One morning 140 years ago, in the flourishing town of Parma, a man, coming from Ponte di Mezzo, turned into Via Cavour. He held a youngster in his hand who trotted happily by his side on this early-morning walk. They stopped in front of a barber shop where the owner, Dario Saccò was waiting for him at the entrance with his arms crossed. The two men, long time friends, greeted each other, talked about the weather, the family, work, and then about the boy who was hanging around nearby; finally, accompanied by a fatherly blow, the boy crossed the threshold of the shop, taken on consignment by this barber friend. This is how the perfumery adventure of Lodovico Borsari began. The third son of a carpenter with other eleven children to be systematised, Lodovico had preferred to become a barber’s apprentice rather than to continue the activity of his father leaving that to the other brothers.
In those years Parma still enjoyed the illuminated period of government of the duchess Maria Luigia, wife of Napoleon Bonaparte, who died in 1847, she had known how to give impulse to the arts, to commerce and to the craftsmanship of the city. In Saccò’s shop, Lodovico Borsari discovered a natural predisposition for the creation of fragrances, creams and cosmetic products: a artisan production realized in the back office, so much that, after a few years, Dario Saccò thought about making him his partner. Among the various compositions realized by Lodovico, there was one creation that made the shop of the two associates famous: a perfume of violets that ladies used more and more often.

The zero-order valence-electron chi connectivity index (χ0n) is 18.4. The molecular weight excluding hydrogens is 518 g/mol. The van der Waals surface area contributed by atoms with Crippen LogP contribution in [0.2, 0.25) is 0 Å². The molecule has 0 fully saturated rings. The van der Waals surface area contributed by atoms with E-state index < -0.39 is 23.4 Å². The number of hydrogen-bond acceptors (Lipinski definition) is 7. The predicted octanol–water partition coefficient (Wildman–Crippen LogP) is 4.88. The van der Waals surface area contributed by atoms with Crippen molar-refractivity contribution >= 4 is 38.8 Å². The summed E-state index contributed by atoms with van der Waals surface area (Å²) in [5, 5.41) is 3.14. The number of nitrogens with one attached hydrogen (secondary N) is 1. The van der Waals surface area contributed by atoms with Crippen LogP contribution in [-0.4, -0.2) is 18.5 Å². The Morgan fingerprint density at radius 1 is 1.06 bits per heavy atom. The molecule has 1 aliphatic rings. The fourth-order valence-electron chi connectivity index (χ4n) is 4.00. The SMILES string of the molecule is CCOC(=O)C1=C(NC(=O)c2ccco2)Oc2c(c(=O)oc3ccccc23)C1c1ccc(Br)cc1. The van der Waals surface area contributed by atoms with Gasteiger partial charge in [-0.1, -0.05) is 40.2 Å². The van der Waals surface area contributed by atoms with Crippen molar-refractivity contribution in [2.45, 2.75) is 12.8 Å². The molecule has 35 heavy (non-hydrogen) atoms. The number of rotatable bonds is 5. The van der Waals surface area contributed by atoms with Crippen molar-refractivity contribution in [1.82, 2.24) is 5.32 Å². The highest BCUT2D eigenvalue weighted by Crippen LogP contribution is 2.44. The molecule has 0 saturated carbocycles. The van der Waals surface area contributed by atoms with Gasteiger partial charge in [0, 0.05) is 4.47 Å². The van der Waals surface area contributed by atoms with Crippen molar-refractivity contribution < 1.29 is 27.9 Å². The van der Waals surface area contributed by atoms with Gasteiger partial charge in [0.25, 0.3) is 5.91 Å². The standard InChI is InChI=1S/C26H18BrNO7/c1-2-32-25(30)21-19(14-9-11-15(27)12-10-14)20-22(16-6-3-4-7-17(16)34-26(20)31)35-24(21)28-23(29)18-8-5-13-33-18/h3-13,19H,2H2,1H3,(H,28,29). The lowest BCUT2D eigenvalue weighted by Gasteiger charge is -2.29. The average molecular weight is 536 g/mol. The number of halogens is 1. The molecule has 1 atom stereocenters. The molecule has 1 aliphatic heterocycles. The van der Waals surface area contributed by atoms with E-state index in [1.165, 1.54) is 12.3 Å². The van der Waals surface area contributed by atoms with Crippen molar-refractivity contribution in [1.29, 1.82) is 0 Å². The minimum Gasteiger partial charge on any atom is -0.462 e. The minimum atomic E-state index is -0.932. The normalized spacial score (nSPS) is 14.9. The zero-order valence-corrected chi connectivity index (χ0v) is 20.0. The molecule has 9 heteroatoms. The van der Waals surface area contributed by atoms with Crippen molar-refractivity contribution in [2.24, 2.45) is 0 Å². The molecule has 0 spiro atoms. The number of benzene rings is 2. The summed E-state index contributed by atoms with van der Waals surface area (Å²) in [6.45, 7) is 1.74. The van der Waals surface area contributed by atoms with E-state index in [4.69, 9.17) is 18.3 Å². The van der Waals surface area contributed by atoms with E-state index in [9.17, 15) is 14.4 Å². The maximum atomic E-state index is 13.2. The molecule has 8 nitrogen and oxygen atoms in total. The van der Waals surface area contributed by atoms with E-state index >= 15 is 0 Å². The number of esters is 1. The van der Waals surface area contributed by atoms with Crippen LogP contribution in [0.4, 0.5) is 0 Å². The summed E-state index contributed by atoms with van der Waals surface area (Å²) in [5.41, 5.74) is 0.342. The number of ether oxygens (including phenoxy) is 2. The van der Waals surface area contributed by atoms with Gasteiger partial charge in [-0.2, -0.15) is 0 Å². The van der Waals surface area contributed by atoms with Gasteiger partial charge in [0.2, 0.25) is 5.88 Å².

In 1880 with a formula of his own invention, Lodovico Borsari proposed a traditional perfume distilled by parmesan monks that had been very popular during the time of the Dukedom of Maria Luigia. The fragrance was called “Violetta di Parma”, and success came quickly. Towards the end of the century - in 1897 - Lodovico Borsari started his industrial activity, really widening the range of fragrances and shortly became a point of reference for Italian perfumery art.
Great care has also always been employed by "Borsari & Figli" in the creation of fragrance containers. The fruitful collaboration with the Glass works Bormioli gave life to splendid samples in glass and crystal. The same is true for the graphics of the labels and the boxes, submitted to designers and painters of national fame. All the styles that have crossed the century - from Liberty to Art Déco to the Nineteen hundreds - can be seen in the Borsari productions. A "frame-container" is the splendid building in nineteen hundred style company headquarters and museum, in Via Trento in Parma, built in the1930s. Borsari still operates today with the denomination "Borsari 1870".